British-educated militant 'was behind Bali blasts'

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The Independent Online

Ali Imron, who is serving a life sentence at a prison in Jakarta, the Indonesian capital, told a local newspaper that last weekend's explosions bore the hallmarks of Azahari bin Husin, a Malaysian bomb-maker and senior figure in Jemaah Islamiyah, the regional extremist group linked to al-Qa'ida.

The bombs, made of TNT and packed with ball bearings, destroyed two open-air seafood cafés on Jimbaran Beach and a restaurant in central Kuta, the island's main tourist area.

The death toll remains unclear, since many bodies were dismembered. Bali's principal hospital, Sanglah, is listing 29 dead, but police say the figure is 22, including the three bombers and several foreigners.

More than 100 people were wounded, including 23 who were airlifted to the Royal Darwin Hospital in Australia. Doctors described their injuries as "consistent with war", and said enough shrapnel had been removed from their bodies to fill three large shopping bags.

Indonesian police have questioned 39 people, including two men regarded as possible suspects, but they have not yet detained or arrested anyone. " So far they are just witnesses," said Soenarko Artanto, a senior spokesman.

Mr Soenarko said Azahari, who received a doctorate from Reading University after studying in Australia, and another Malaysian fugitive, Noordin Mohamed Top, were prime suspects in the inquiry. "After the recent incidents our hunt for them has been stepped up," he said.

Ali Imron, whose two older brothers, Amrozi and Mukhlas, are on death row, told the Indo Pos that the perpetrators were "those same people" as last time. Asked whom he meant, he replied: "Who else if not the group of Dr Azahari?"

He said the modus operandi was characteristic of the Malaysian, as were the nine-volt batteries found at the sites. "The use of nine-volt batteries is a trademark of Azahari," he said. "It could be Azahari's new recruits. All this time Azahari has never stopped recruiting new people to execute bombings, so those three who died could be his men."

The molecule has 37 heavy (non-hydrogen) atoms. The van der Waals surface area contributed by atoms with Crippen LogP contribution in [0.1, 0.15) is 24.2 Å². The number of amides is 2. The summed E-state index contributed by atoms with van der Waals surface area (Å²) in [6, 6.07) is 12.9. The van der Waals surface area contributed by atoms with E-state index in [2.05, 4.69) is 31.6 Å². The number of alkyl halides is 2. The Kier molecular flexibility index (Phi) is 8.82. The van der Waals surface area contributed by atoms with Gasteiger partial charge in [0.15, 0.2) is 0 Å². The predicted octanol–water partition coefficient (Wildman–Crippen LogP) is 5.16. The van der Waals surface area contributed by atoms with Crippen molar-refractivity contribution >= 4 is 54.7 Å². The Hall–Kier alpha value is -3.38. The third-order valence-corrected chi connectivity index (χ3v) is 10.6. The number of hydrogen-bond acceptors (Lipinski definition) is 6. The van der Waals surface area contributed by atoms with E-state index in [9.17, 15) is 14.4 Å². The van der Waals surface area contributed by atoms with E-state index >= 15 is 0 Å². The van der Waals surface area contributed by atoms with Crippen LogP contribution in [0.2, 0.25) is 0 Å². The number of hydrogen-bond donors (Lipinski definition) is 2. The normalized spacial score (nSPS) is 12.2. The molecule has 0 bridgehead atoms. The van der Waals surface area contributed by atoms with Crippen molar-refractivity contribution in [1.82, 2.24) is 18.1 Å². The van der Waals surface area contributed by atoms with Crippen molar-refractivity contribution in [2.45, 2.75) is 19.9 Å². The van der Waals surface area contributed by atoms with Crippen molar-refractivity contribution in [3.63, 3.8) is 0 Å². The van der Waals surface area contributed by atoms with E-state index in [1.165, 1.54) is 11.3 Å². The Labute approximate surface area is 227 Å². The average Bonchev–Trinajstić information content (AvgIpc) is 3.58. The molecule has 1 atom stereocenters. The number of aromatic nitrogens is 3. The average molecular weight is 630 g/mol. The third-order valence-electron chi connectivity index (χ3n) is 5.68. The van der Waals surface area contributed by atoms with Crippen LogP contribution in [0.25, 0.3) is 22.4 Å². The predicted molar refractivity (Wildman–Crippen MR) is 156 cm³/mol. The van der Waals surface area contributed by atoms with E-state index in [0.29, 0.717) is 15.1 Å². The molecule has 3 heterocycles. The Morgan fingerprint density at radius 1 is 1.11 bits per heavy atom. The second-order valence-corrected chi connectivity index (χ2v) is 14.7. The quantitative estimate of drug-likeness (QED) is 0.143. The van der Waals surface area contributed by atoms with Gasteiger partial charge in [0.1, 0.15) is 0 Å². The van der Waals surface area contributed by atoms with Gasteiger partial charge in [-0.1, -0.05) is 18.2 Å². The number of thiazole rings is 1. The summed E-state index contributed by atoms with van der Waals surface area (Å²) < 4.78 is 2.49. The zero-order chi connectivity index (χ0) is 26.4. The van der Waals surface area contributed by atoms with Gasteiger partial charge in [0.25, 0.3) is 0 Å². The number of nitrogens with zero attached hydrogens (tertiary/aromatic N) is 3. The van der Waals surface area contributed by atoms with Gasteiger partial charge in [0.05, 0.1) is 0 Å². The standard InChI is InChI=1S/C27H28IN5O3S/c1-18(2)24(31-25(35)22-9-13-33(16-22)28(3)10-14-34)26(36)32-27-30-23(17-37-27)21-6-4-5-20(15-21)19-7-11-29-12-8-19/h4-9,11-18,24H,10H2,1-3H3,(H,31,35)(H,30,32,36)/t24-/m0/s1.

The batteries were among bomb fragments recovered by police. They have also found pellets, cables and detonators, as well as scraps of clothing, a sandal and a wallet believed to belong to the bombers. Investigators say the bombs may have been triggered by mobile phones.

Imron said Azahari might have travelled to Bali to supervise the operation. "So far, Azahari always observes," he said. He did not recognise photographs of the three bombers, whose severed heads were found at the scene of the blasts. "It seems they could be people freshly recruited."

In an unexpected intervention, Abu Bakr Bashir, the elderly Indonesian cleric imprisoned for his role in the 2002 attacks, condemned the bombings but added that they were a sign of God's displeasure with the Indonesian government. "I very much disagree with any bombings, regardless of the reasons, in non-conflict areas, which are aimed at sacrificing the innocent," said Bashir.

The organisation, experts say, has been hit by a series of arrests in recent years, but may have formed alliances with other organisations or individuals.

The Indonesian government shrugged off international calls to outlaw Jemaah Islamiyah ­ doing so could trigger opposition from Muslim groups and political parties ­ saying the group's elusive nature would make it difficult to ban.

President Susilo Bambang Yudhoyono visited some of the wounded yesterday, telling one: "We will chase those perpetrators and bring them to court. Please be patient."

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